It seems like every year one of my favorite Pakistani restaurants burns down. Two years ago it was Khan BBQ, my favorite spot to grab green chili slathered charcoal tandoor fired chicken boti. The fire turned what was once a dingy smoky cabbie joint, thick with smoke from poor ventilation, into a relatively elegant peach colored banquet hall with a chandelier that would be at home in the Taj Mahal.
Last year, apparently due to faulty wiring, my other go-to spot, Sabri Nihari, burned down. Unlike Khan BBQ, the new incarnation, a narrow El car-wide corridor of a restaurant outfitted with more mirrors than a ballet studio, is a step down from the old, pure white Liberace-like garishness of the old spot. The owners assured me this was a temporary location, though it's been open for over a year now, so maybe not.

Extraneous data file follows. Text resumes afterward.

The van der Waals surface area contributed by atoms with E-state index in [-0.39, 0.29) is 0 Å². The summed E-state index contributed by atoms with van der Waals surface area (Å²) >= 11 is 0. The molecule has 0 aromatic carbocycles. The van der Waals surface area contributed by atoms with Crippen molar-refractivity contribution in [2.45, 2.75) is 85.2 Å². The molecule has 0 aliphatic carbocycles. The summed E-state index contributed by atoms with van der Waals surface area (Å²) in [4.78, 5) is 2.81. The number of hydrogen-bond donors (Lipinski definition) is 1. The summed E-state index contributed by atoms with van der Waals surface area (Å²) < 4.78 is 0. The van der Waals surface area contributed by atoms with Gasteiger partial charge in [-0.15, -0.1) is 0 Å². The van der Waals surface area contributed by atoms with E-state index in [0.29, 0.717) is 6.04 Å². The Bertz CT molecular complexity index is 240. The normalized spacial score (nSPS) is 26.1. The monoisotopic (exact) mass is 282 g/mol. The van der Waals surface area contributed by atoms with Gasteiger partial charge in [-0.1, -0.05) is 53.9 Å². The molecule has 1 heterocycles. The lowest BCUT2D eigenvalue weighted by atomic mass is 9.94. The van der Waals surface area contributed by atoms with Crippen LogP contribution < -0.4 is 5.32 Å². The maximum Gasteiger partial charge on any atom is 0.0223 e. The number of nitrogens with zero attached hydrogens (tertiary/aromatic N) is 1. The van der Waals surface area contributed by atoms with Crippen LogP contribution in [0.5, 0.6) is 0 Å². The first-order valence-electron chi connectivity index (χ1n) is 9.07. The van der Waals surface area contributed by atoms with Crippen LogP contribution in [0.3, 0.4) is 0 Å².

The namesake nihari was better than ever. One of my favorite dishes in Chicago, nihari is like the Pakistani version of osso bucco. The dish features a thick hunk of bone in cow leg meat braised in a brown gravy replete with fried ghee, tarka chili, and an assortment of herbs, spices and aromatics, including—but not limited to—coriander, garam masala, ginger, and garlic. Legend has it that the stew is so rich, that many Muslims who dine on the dish for lunch end up taking a nap until the afternoon call for prayer.
The Sabri version of the dish features a thick spicy gravy redolent with the perfume and taste of anise. One bite is like inhaling a fennel patch. The centerpoint though is a buttery melt-on-the-tongue mass of pliant beef. It's so good, I almost wonder if the third time will be a charm. I don't really want to find out, 'cause I'd really hate for another favored spot to burn down.
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